Fermanagh manager Ryan McMenamin says that people need ‘to think of the bigger picture’ as sport takes a backseat while the Coronavirus crisis sweeps the country.

The announcement by Taoiseach Leo Varadkar last Thursday that Ireland would be shutting down schools and banning mass gatherings prompted the GAA to call a halt to all of the association’s activities until March 29.

Fermanagh had been due to play Clare in a crunch league encounter last Sunday but that had to be postponed as did this Sunday’s clash with Laois at Brewster Park leaving the GAA calendar in limbo.

“You have to think of the bigger picture in times like this and I think it was the correct thing to do.

“It just seemed to escalate from last Thursday. It was in your mind that it could happen but I didn’t think it was going to escalate as quickly as it did. You just have to adapt to those kind of things,” said the Erne boss, who feels that the health and safety of the nation must come first.

“You have to think about the players health but you are also looking to the players families, any of them with elderly relatives that would be the main concern. The players being young and fit, they should be grand but it is going to be the more vulnerable and the older generation that is going to be struggling.

“It is one of those things, you have to think what best helps the national interests and the national interests is best served by suspending sport and we’ll see where we are at in two weeks and then look at it again,” he commented.

With things continuing to escalate though McMenamin does not expect action to return any time soon.

“It is hard to see, you have to be realistic about it. They expect the worse of the peak to hit around the middle of May which is right into championship time so you could see the season pushed back and delayed or even postponed.

“You have to be realistic, we are four weeks behind Italy, that’s the way I’m looking at it.We are forewarned and it is best to get the preparations ready for it here now.

“With the severity of the situation football has become secondary, you have to accept that, and it is a matter of taking it day by day. We’ve seen a lot can change in a day and hopefully they get on top of the situation,” he added.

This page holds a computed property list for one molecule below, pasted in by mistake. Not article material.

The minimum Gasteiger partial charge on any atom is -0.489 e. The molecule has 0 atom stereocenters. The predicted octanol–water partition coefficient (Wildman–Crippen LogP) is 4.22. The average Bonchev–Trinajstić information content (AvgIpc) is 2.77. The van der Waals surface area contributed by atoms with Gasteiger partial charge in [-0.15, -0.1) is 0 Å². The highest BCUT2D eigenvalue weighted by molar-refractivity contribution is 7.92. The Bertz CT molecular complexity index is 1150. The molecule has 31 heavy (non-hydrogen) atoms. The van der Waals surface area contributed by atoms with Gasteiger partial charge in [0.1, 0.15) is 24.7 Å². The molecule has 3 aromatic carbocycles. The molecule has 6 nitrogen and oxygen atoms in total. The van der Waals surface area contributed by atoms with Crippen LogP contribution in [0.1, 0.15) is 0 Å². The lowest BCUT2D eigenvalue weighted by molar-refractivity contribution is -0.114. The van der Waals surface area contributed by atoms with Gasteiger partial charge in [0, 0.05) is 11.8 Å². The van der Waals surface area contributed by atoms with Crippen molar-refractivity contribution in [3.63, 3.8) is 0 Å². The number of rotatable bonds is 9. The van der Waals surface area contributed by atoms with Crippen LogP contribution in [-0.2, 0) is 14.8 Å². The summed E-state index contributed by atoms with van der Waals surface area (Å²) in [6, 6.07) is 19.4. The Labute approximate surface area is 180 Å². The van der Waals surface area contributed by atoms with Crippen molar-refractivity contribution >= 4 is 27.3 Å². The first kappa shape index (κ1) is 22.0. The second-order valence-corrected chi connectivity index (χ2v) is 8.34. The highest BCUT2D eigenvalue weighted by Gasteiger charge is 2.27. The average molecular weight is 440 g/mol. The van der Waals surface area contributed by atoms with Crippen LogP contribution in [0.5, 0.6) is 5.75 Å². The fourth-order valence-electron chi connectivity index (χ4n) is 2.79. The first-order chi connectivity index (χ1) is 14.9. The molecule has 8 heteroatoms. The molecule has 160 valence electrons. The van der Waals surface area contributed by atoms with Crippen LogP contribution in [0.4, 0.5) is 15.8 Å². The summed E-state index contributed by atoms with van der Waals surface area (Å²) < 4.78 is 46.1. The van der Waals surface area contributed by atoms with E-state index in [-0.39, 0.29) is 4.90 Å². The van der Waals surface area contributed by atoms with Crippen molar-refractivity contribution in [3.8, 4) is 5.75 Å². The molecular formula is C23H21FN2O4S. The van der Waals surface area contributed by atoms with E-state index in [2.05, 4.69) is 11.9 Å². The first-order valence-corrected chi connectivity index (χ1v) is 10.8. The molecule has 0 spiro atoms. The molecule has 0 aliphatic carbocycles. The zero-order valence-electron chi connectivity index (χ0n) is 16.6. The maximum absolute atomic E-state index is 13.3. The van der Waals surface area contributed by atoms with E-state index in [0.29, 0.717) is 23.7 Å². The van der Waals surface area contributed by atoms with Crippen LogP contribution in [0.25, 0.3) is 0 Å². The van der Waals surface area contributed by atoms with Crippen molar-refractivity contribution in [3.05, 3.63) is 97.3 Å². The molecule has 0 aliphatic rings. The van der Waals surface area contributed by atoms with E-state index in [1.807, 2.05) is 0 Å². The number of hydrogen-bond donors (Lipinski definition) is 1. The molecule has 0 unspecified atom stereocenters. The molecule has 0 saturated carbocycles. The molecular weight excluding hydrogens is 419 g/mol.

With collective training also suspended the Fermanagh players will on their own personalised programmes until such times as they can return to training.

“The boys have their own programmes, once it happened we were on to Leon (Carters) pretty quickly. They are not going to lose too much fitness over a week or two, if it is over a longer term then that’s different, but they have their own programmes for running and weights and that and you would hope that everyone would be as professional as possible in getting it done.

“Look, it’s unprecedented and has never been planned for and hopefully will never be planned for again,” stated McMenamin.

With everything up in the air, McMenamin does admit it is hard on the players as they have nothing fixed to work towards at this very moment.

“There is no point saying we will do x, y or z because nothing is more hateful than a sportsman not having a date to focus on. With the directive that there is no training it is also really hard on the players but as I say you have to look at the bigger picture and I’m sure the players are totally aware of that as well.”

And for the manager, it is a quieter time but he is still plotting and preparing for the challenges ahead when the season does restart.

“It is only one weekend without sport and you would miss it already. Certainly the phone is a lot quieter but, look, you still are preparing and watching videos of the games and that type of thing although you can switch off a bit more,” he concluded.